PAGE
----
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National Drinking Water Database
Benzo[a]pyrene in Oregon
Benzo[a]pyrene is a polycyclic aromatic hydrocarbon that contaminates drinking water from leaching coal tar coatings on water distribution pipes and storage liners; it is also a product of combustion. [read more]
Benzo(a)pyrene is a polycyclic aromatic hydrocarbon (PAH) that forms during the incomplete combustion of coal, oil, gas, wood, garbage, tobacco products and the barbequing of meats and vegetables. PAHs are found in asphalt and are also used by industrial chemical factories (Agency for Toxic Substances and Disease Registry (ATSDR) 1995c).
Environmental releases of benzo(a)pyrene are reported as part of releases of the broad class of PAH chemicals. According to the Toxics Release Inventory (TRI), millions of pounds of PAHs are released by industrial facilities annually into air, water and onto land (U.S. Environmental Protection Agency (USEPA) 2009i). Additionally, large amounts of PAHs are emitted to the atmosphere during the combustion of automotive fuel.
Benzo(a)pyrene and other PAHs have low solubility in water. They usually enter drinking water from coal-tar coatings of drinking water distribution pipes, used to protect the pipes from corrosion (World Health Organization (WHO) 2004a).
The National Toxicology Program lists benzo(a)pyrene as a known animal carcinogen and as "reasonably anticipated" to be a human carcinogen (National Toxicology Program (NTP) 2002a). In animals, benzo(a)pyrene has been shown to produce tumors in the lung, skin, stomach, mammary glands and uterus (NTP 2002a). In workers exposed to high air PAH concentrations and/or frequent skin exposure to PAHs, increased risks of cancers of the skin, lung and respiratory tract, bladder and kidney have been observed (ATSDR 1995c). Benzo(a)pyrene has also been shown to interact with human placenta and it is suspected to reduce neonatal birth weight (ATSDR 1995c). PAHs have also been detected in the milk of nursing mothers and in cow's milk (Somogyi 1993; ATSDR 1995c; Hazardous Substances Data Bank (HSDB) 1998).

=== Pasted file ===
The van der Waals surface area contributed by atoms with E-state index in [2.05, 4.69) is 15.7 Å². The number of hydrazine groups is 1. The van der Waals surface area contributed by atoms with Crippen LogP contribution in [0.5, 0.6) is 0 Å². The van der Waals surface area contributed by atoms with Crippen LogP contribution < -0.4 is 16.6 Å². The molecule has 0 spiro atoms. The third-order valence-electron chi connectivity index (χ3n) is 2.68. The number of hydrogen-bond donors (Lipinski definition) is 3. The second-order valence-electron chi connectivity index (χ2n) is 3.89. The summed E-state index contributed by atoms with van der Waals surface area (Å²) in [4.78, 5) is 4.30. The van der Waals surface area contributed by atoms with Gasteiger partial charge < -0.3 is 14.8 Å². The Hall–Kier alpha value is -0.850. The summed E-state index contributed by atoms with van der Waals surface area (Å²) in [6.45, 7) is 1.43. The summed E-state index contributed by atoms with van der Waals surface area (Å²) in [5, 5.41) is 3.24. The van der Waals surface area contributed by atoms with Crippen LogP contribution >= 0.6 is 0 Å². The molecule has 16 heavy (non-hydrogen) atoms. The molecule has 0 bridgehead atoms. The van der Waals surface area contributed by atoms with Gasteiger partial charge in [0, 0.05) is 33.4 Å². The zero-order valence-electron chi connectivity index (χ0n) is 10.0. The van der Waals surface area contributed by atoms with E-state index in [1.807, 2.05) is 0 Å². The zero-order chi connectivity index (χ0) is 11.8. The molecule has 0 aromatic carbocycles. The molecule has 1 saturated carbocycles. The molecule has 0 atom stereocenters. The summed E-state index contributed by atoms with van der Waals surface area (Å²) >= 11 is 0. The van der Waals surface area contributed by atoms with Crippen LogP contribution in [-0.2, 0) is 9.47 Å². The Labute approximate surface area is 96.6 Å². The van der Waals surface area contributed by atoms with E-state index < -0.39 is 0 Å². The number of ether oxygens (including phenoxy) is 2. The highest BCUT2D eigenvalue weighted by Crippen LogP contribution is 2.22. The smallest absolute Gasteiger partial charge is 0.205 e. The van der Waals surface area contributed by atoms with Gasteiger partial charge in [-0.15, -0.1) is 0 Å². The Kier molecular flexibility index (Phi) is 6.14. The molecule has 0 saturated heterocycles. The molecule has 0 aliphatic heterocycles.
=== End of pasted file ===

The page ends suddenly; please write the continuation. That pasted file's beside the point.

The Most Polluted Communities in Oregon
2 water utilities reported detecting Benzo[a]pyrene in tap water since 2004, according to EWG's analysis of water quality data supplied by state water agencies
Ranked by highest average Benzo[a]pyrene level
|Rank||System||Population Served||Positive test results of total reported tests||Average Level|
|1||City of Sherwood|
|16,200||1 of 9||< 0.01 ppb|
(0 to 0.05 ppb)
|2||City of Wilsonville|
|15,880||1 of 26||< 0.01 ppb|
(0 to 0.03 ppb)
Health Based Limits for Benzo[a]pyrene
|Maximum Contaminant Limit Goal (MCLG)||A non-enforceable health goal that is set at a level at which no known or anticipated adverse effect on the health of persons occurs and which allows an adequate margin of safety. Source: U.S. Environmental Protection Agency.||0 ppb|
|EPA Human Health Water Quality Criteria||Water quality criteria set by the US EPA provide guidance for states and tribes authorized to establish water quality standards under the Clean Water Act (CWA) to protect human health. These are non-enforceable standards based upon exposure by both drinking water and the contribution of water contamination to other consumed foods. Source: U.S. Environmental Protection Agency.||<0.01 ppb|
|California Public Health Goals||Defined by the State of California Office of Environmental Health Hazard Assessment (OEHHA) as the level of contaminant that is allowed in drinking water. For acutely toxic substances, levels are set at which scientific evidence indicates that no known or anticipated adverse effects on health will occur, plus an adequate margin-of safety. PHGs for carcinogens or other substances which can cause chronic disease shall be based solely on health effects without regard to cost impacts and shall be set at levels which OEHHA has determined do not pose any significant risk to health.||<0.01 ppb|
|One in one million (10-6) Cancer Risk||The concentration of a chemical in drinking water corresponding to an excess estimated lifetime cancer risk of 1 in 1,000,000. Source: U.S. Environmental Protection Agency.||<0.01 ppb|
|Maximum Contaminant Limit (MCL)||The enforceable standard which defines the highest level of a contaminant that is allowed in drinking water. MCLs are set as close to health-based limits (Maximum Contaminant Level Goals, or MCLGs) as feasible using the best available analytical and treatment technologies and taking cost into consideration. Source: U.S. Environmental Protection Agency.||0.2 ppb|
|One in ten thousand (10-4) Cancer Risk||The concentration of a chemical in drinking water corresponding to an excess estimated lifetime cancer risk of 1 in 10,000. Source: U.S. Environmental Protection Agency.||0.5 ppb|
Violation Summary for Benzo[a]pyrene in Oregon
Data from the U.S. Environmental Protection Agency includes the following violations of federal standards in Oregon since 2004
|Violation Type||Number of Violations|
|Failure to monitor regularly||135|